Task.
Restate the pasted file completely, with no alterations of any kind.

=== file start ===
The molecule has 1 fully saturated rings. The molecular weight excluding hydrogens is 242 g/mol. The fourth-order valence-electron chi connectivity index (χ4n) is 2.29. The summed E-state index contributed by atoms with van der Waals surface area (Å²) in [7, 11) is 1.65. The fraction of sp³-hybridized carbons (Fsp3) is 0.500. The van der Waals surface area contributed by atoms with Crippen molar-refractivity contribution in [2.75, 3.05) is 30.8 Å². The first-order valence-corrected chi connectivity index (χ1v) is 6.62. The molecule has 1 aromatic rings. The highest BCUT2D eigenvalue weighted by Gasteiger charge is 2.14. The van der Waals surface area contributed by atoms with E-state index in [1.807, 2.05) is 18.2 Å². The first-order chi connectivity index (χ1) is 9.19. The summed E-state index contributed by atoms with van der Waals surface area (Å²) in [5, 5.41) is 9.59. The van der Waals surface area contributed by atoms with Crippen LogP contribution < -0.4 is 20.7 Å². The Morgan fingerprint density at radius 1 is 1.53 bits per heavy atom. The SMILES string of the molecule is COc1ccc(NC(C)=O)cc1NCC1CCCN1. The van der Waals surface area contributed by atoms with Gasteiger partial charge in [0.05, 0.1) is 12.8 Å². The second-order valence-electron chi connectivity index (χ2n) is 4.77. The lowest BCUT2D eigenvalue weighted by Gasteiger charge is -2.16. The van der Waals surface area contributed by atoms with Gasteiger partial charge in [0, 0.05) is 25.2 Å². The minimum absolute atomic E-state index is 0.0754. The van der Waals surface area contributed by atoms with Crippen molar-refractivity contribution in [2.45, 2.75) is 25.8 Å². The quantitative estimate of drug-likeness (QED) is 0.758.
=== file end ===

The molecule has 1 fully saturated rings. The molecular weight excluding hydrogens is 242 g/mol. The fourth-order valence-electron chi connectivity index (χ4n) is 2.29. The summed E-state index contributed by atoms with van der Waals surface area (Å²) in [7, 11) is 1.65. The fraction of sp³-hybridized carbons (Fsp3) is 0.500. The van der Waals surface area contributed by atoms with Crippen molar-refractivity contribution in [2.75, 3.05) is 30.8 Å². The first-order valence-corrected chi connectivity index (χ1v) is 6.62. The molecule has 1 aromatic rings. The highest BCUT2D eigenvalue weighted by Gasteiger charge is 2.14. The van der Waals surface area contributed by atoms with E-state index in [1.807, 2.05) is 18.2 Å². The first-order chi connectivity index (χ1) is 9.19. The summed E-state index contributed by atoms with van der Waals surface area (Å²) in [5, 5.41) is 9.59. The van der Waals surface area contributed by atoms with Crippen LogP contribution < -0.4 is 20.7 Å². The Morgan fingerprint density at radius 1 is 1.53 bits per heavy atom. The SMILES string of the molecule is COc1ccc(NC(C)=O)cc1NCC1CCCN1. The van der Waals surface area contributed by atoms with Gasteiger partial charge in [0.05, 0.1) is 12.8 Å². The second-order valence-electron chi connectivity index (χ2n) is 4.77. The lowest BCUT2D eigenvalue weighted by Gasteiger charge is -2.16. The van der Waals surface area contributed by atoms with Gasteiger partial charge in [0, 0.05) is 25.2 Å². The minimum absolute atomic E-state index is 0.0754. The van der Waals surface area contributed by atoms with Crippen molar-refractivity contribution in [2.45, 2.75) is 25.8 Å². The quantitative estimate of drug-likeness (QED) is 0.758.